Quick: Gimme the 1-2-3 in strikeouts last season. Can you name them? The first two aren’t much of a shock based on recent history, but the third … well, he’d never been this good before …
Take a minute.
Ok. First and second are Max Scherzer and Justin Verlander. Future Hall of Famers, Cy Young winners, flame-throwing strikeout-gobbling aces. No surprise. Third?
Gerrit Cole. Yes, Cole had two other seasons with great strikeout numbers, but he never approached third in all of baseball. He was a different guy in 2018, one of the best starters in the sport. How’d he get here, only a few months after being traded away from the team who drafted him with the first pick in the draft?
First, understand: overall, Cole was mostly good with the Pirates but underwhelming considering his early promise. Baseball loves a young, kickass pitcher and Cole fit the bill in 2015: 208 innings pitched, 149 ERA+, 4.6 bWAR at age 24. This set the bar for Cole in Pittsburgh. The sport had found its next Cy Young contender.
Except, well, it hadn’t. Cole got hurt in 2016 and worked his way through two average-ish seasons, throwing 319 combined innings to the tune of a 102 ERA+ in 2016-17. As the Pirates floundered and as Scott Boras, Cole’s agent, saw visions of cash dancing in his eyes, the Bucs shopped their young pitcher. Can’t say I blame them exactly … if the team wasn’t able to straighten him out, they certainly weren’t interested in giving him a big extension.
Finally, Cole ended up in Houston. There’s been some commotion about how exactly this happened — paging Trevor Bauer — but Cole’s spin rate metrics increased basically across the board in 2018, and along with it his effectiveness (under the years, I am giving you spin rate – whiff%):
|Fastball||2164 – 19.8%||2379 – 29.7%|
|Slider||2417 – 34.3%||2571 – 36.2%|
|Curve||2667 – 25.5%||2842 – 33.9%|
The fastball — with its combination of high velocity, improved spin rate and vertical movement — became a deadly weapon for Cole in 2018 (as we’re going to see). Because a great fastball is a rising tide that lifts all boats, the improvement of that pitch (despite throwing it slightly less) carried Cole to his best season. The curve got better too, plus Cole deserved credit for cutting his sinker usage about in half, relying instead on his breaking pitches more.
This week’s Ode to a Pitcher will break tradition with the others. Instead of watching an ace bear his teeth and tear through an opposing lineup, we’ll see Cole get into some trouble here in this September start. Facing the eventual World Champion Boston Red Sox, the Astros righthander will work himself into a bit of a jam with some heavy hitters up at the plate.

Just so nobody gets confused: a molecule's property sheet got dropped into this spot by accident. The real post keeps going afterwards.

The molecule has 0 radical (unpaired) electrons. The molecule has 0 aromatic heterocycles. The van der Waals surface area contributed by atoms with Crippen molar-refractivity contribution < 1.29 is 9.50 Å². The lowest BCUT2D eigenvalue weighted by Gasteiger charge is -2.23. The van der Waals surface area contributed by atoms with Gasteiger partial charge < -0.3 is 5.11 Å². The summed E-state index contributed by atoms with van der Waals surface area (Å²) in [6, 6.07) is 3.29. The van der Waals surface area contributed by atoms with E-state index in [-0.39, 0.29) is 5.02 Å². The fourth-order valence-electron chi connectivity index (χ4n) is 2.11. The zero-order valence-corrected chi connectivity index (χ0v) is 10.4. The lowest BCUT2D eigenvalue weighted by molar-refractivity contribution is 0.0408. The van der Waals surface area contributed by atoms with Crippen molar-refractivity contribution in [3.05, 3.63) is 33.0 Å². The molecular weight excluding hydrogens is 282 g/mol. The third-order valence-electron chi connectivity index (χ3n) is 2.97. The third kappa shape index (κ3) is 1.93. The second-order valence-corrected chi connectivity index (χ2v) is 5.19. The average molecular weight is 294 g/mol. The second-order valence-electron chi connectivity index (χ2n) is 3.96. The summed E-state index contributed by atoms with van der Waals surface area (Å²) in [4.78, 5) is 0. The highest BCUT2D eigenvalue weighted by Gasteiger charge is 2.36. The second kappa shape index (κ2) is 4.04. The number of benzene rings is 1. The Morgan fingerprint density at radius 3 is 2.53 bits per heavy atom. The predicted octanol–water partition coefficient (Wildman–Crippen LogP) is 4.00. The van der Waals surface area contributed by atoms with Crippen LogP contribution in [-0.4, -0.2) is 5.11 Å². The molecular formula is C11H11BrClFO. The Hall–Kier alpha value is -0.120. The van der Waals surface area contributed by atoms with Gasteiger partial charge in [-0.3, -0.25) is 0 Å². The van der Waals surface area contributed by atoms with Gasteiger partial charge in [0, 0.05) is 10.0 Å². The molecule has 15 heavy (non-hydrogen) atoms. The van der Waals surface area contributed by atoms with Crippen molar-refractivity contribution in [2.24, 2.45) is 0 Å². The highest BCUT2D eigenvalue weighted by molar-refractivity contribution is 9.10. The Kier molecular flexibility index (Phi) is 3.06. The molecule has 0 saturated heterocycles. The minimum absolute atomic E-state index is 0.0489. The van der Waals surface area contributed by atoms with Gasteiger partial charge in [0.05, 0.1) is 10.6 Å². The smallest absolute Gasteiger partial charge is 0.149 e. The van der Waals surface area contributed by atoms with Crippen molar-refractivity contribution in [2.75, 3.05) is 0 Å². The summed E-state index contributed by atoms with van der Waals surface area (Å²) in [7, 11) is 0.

But don’t worry — we’ll get a glimpse of that excellent fastball — and a dash of spice at the end.
We jump to the bottom of the third. The festivities begin with a fastball to Red Sox catcher Sandy Leon. I’m not picking on him here, but did you know Leon finished the 2018 season with a 38 OPS+? 38. I’m sort of at a loss here.
Cole follows it up with a nasty curve for a called strike two. Notice the placement.
It might not be as perilous as facing Chris Sale when down 0-2, but Cole’s no picnic. Leon spoils a hard fastball to keep the count alive, though.
Talk about an emergency hack — but that’s what professional hitters do. Keep the at-bat alive.
Cole comes right back and straightens up the Red Sox backstop.
Cole comes back with another curve that catches more of the plate than he’d surely like. Leon bounces it foul and the count stays 1-2.
I love this. Having left Leon just a bit too much ball to work with, Cole moves the curve down and away and punches him out.
Beautiful. The break on this is incredible. Note too that Leon has to be ready for the fastball; Cole has worked both sides of the plate with it already. Can’t be sitting on either.
Up next is Jackie Bradley Jr., the light-hitting (92 OPS+) but sweet-gloving centerfielder. Cole greets him with a breaking pitch that misses wide.
Cole comes back with a fastball — notice how catcher Martin Maldonado just wants it up. Bradley looks like he was sitting on it but misses anyway. Velocity + spin rate, kids.
Bradley takes a nasty fastball for a ball. The Astros announcers are incredulous about this call. It’s probably a strike, but alas — the count runs 2-1.